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Has electronic dance music gone full circle?

Editorials

For quite some time now it appears the world of electronic dance music has been stuck in some sort of saturated loophole, with many of the sub-genres becoming conveyor belts for confused production, inaccurate labeling and in some places just plain noise.

You begin to get the feeling that the major hitters might be getting to the edge of their limits, with a noticeable rise in DJs playing one-offs, altering genre sets along with some relentless crate digging and advocation of genres that some may have considered to be ‘dead and buried’.


Take for Tomorrowland for example, it seems as though this year (even if non-intentionally) it has become the perfect spectacle for the case in question. A festival renowned for its robust displays of over-biased Electro & ‘Progressive’ House ratios, it has been considered to be the cornerstone of the EDM calendar for quite a considerable amount of time. This is what leads us to beg the question… “Have people had enough of the same old story?”

electronic dance music

Whether that be the case or not, one thing is clearly evident; dance music is going full circle. There have been periods of splinter genres, such as everything with the word ‘future’ or ‘tropical’ in front of it but beyond that, there haven’t been any real pioneering, evolutionary developments. That isn’t necessarily a bad thing though, as it would appear it has eagerly encouraged the reintroduction of some of the most pivotal genres in dance music history; whether it be DJs dusting off golden oldies or new, high-quality productions for the first time in a long time, the industry seems to be welcoming it with open arms.

Let’s rewind back to Tomorrowland, for argument’s sake. The first noticeable, standout change was the inclusion of the first ever Hardstyle DJ to play the main stage. The genre has been slowly creeping further into the family photo over the last few years, however, 2018 was the first time that the organisers decided to include a dedicated Hardstyle artist in the form of Belgian DJ, Coone. It is worth mentioning that as well as Coone’s inclusion this year, several big EDM DJs also supported the genre including the likes of Armin van Buuren, Hardwell and Dimitri Vegas & Like Mike to name but a few.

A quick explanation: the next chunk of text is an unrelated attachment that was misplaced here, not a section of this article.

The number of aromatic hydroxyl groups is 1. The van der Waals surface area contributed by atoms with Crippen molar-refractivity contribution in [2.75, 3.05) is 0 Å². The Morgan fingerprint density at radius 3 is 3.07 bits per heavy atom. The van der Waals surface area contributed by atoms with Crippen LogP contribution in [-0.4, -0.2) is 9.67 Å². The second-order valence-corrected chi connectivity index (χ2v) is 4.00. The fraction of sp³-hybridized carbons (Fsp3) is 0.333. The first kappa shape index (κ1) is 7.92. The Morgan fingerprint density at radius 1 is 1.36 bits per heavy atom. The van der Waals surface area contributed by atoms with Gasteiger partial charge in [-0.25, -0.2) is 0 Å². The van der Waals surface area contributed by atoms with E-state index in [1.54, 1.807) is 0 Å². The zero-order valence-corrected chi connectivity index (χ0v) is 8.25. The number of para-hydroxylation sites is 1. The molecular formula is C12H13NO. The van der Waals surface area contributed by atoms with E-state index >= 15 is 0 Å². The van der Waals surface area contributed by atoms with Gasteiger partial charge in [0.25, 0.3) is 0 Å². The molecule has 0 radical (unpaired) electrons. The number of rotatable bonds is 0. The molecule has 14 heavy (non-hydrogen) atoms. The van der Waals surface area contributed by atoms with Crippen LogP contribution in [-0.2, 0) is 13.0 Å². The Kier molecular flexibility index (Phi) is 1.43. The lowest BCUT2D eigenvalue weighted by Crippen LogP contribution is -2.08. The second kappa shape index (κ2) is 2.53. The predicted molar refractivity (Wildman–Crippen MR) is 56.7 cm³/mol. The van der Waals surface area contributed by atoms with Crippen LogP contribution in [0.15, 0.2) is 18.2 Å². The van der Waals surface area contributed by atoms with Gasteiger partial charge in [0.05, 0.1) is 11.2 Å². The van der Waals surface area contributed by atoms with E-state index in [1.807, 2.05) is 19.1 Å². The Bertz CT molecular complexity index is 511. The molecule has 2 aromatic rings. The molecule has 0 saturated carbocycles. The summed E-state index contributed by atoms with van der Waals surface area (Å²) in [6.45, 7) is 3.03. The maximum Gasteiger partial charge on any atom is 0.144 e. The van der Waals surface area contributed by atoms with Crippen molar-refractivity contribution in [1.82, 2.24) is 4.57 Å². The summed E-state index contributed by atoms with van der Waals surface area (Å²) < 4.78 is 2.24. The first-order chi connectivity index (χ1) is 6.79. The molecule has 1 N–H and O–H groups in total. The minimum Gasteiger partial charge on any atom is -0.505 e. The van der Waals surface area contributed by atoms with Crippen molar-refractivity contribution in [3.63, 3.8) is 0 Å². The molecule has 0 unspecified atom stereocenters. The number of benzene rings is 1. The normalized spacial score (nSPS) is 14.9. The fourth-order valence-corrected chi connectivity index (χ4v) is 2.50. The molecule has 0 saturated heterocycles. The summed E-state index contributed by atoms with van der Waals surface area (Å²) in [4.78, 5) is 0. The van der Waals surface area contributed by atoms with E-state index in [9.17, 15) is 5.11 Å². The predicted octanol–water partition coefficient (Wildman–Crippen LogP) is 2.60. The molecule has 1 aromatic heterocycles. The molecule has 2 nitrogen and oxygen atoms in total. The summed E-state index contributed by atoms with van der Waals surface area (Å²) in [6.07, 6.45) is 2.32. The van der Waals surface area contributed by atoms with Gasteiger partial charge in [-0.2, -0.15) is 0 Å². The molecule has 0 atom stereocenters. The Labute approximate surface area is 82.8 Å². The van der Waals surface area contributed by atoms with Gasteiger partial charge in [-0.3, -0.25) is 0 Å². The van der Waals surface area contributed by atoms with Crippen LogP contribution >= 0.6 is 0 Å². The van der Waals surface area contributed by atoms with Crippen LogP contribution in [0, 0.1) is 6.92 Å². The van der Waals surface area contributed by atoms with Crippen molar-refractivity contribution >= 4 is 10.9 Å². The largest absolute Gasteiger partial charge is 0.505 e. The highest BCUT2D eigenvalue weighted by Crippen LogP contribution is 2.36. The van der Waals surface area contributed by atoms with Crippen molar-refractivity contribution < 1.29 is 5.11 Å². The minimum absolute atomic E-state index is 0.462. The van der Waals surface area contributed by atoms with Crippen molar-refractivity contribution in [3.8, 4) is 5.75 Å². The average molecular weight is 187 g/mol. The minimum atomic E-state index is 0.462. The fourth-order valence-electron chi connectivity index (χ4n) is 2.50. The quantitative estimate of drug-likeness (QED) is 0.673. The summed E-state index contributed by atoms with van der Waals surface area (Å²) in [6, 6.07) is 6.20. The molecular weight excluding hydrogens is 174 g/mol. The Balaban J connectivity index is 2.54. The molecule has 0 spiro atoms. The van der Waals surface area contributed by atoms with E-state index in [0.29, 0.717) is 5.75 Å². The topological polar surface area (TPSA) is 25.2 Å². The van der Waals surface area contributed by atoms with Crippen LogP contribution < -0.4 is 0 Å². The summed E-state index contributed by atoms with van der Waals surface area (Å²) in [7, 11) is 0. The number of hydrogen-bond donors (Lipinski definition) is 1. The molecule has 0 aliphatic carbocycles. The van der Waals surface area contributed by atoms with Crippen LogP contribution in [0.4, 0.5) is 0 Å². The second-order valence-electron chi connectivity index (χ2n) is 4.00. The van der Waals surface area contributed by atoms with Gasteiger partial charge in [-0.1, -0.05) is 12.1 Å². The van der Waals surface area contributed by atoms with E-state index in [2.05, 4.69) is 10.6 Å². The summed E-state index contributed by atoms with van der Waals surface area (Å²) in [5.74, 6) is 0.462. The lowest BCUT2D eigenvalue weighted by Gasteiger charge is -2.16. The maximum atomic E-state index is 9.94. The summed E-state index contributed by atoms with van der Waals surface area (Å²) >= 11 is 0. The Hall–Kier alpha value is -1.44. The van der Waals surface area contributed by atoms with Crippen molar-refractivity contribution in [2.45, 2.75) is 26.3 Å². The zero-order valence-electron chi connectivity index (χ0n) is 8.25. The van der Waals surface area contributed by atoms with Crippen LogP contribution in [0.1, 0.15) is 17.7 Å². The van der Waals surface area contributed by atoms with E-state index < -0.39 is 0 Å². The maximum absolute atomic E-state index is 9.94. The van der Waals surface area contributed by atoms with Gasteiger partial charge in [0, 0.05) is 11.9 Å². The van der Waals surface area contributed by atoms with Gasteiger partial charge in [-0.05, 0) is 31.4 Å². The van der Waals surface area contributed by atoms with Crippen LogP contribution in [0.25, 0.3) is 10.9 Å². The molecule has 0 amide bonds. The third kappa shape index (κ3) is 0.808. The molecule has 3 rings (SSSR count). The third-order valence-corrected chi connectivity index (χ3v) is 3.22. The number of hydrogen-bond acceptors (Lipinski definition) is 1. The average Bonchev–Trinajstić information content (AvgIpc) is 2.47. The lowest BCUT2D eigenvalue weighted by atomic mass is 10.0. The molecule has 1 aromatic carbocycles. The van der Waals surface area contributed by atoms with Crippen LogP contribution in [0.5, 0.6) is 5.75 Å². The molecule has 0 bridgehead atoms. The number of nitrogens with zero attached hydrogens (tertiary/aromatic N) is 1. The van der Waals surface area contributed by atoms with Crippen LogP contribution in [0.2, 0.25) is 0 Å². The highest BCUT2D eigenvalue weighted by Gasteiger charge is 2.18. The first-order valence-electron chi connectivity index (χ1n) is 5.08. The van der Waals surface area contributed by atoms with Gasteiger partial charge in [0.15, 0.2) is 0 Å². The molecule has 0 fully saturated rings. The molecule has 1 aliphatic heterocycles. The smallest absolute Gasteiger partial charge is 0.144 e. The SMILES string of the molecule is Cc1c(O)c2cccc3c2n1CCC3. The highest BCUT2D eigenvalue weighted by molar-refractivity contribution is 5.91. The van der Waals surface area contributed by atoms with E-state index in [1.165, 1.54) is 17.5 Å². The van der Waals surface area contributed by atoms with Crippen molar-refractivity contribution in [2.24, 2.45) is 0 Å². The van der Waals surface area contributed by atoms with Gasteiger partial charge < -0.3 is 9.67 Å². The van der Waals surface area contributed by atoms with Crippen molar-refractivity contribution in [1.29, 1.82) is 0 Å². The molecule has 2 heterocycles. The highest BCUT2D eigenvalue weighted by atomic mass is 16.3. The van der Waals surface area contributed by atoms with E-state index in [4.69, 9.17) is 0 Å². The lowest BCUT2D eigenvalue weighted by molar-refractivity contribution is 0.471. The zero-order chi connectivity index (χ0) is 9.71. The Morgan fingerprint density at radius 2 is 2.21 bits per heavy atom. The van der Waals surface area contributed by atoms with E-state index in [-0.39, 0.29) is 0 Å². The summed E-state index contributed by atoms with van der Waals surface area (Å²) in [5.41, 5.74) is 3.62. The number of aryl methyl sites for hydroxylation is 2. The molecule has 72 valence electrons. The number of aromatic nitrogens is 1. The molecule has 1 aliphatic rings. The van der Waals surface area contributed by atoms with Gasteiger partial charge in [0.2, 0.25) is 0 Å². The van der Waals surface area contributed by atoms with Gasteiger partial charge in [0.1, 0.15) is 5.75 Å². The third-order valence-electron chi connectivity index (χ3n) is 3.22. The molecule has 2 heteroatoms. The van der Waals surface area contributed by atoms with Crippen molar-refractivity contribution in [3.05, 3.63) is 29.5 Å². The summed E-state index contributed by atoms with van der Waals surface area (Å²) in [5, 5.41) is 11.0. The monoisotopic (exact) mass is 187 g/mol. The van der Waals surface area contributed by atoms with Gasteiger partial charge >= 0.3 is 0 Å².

Coone – Tomorrowland 2018 Mainstage:

Second, on the discussion board at the Belgian super-festival, this year was the blatant display of high-quality Techno. Most notably, Solomun’s performance which saw the legendary Bosnian bring his famous blend of leftfield techno and deep house to the party. There has been a distinct rise in Techno in the last year or so, more specifically Melodic Techno with the likes of Tale Of Us, Stephan Bodzin, Adriatique and even Carl Cox championing the sound. This may be down to the increase in unique and artistic live-streams popping up all over the place with brands like Boiler Room and Cercle taking what was already a great idea and pushing it to the absolute limits of artistic creativity, making for a ridiculously enjoyable, wildly engaging and totally immersive experience time and time again.

Solomun – Théâtre Antique d’Orange for Cercle:

Last but not least, good old-fashioned Disco music. One thing that has been pushed to the forefront of the industry over the last year or so is the requirement for Disco; nobody is quite sure where it has come from but nobody is complaining either (which is always a good sign, right?).

A lot of key media, in particular, have focused their attention on artists such as Peggy Gou, Honey Dijon, The Black Madonna, Jackmaster, Denis Sulta and others with a trend of non-format artists choosing to fly the Disco flag once again. It has given way to a number of amazing one-off performances from some of the most influential names in today’s business and has also birthed an influx of incredibly authentic Disco music being made, with the advance of modern day technology and production techniques being ironically used to make new music sound quintessentially old-school.

Artwork – Mixmag Lab, London:

One thing is for sure, the saying “if it ain’t broke, don’t fix it” hasn’t applied to the dance music industry as accurately as it does now for a very, very long time…

What do you think will be next to make a comeback? Have your say in the comments below!

– Guest editorial by Tony Allen

All images courtesy: Tomorrowland’s Facebook page

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